The Legend Behind Crystal Fairy Crosses

The Legend Behind Crystal Fairy Crosses

dorothydot
dorothydot
Scribol Staff
Science, June 08, 2010

Fairy CrossPhoto: Don Hopkins

Technically known as Staurolite, a Fairy Cross or Fairy Stone is made up of iron aluminum silicate crystals.

Fairy crossPhoto: Don Hopkins

Usually the twin crystals form the shape of a cross – either 90o or 60o. But you can find Staurolite crystals with both at 60 degree and 90 degree crystals: these look more like a six-rayed star than a cross and are much rarer.

Embedded Fairy CrossesPhoto: Don Hopkins

The legend of Fairy Crosses goes that when the fairies learned about Christ’s crucifixion, they cried. Their tiny tears fell to earth. Magically these tears crystallized into the Fairy Crosses.

Found along the Blue Ridge Mountains and occasionally in the northwest portion of North America, in Scotland, Brazil, Italy and France, true Staurolite crystals are uncommon. If the cross is perfect, the chances are that it was formed either from powdered Staurolite that was reshaped or from some other material. True Staurolite crosses are hard enough to scratch glass.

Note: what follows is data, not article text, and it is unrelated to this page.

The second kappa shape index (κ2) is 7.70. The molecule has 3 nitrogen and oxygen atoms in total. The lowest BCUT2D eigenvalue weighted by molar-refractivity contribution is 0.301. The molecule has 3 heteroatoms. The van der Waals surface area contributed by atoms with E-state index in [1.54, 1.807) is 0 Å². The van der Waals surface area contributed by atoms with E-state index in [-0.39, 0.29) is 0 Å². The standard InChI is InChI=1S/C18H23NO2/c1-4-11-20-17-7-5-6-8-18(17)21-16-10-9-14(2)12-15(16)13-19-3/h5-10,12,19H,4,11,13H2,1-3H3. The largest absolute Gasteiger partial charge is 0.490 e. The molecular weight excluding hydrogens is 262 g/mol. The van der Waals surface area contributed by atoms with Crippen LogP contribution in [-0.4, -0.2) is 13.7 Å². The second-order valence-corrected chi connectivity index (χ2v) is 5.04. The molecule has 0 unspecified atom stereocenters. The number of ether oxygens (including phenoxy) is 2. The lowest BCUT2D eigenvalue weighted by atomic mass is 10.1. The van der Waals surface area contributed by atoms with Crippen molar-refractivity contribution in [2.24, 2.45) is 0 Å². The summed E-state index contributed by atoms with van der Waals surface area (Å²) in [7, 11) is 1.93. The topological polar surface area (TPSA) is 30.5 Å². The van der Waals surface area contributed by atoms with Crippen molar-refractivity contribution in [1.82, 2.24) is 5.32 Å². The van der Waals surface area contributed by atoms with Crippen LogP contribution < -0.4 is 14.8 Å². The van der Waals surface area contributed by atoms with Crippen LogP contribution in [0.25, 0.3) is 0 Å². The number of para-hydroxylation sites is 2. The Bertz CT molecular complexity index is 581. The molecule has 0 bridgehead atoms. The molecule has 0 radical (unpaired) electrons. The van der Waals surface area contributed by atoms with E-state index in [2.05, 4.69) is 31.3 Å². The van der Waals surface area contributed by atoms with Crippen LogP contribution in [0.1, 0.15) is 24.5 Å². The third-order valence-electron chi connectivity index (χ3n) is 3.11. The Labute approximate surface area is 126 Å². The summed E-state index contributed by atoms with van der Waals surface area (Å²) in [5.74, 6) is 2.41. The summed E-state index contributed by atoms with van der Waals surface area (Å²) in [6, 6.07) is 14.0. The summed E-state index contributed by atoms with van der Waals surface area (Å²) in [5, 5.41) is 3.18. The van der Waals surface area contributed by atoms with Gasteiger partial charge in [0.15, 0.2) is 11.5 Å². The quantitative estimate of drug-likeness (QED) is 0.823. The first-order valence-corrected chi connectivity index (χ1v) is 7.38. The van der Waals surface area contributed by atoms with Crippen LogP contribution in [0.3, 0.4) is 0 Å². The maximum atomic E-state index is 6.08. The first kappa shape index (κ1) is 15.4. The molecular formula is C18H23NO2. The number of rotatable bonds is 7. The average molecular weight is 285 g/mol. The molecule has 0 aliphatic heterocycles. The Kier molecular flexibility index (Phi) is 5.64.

Fairy crossPhoto: Don Hopkins

Fairy Crosses are said to bring good luck to the wearer. They also help ward off evil.

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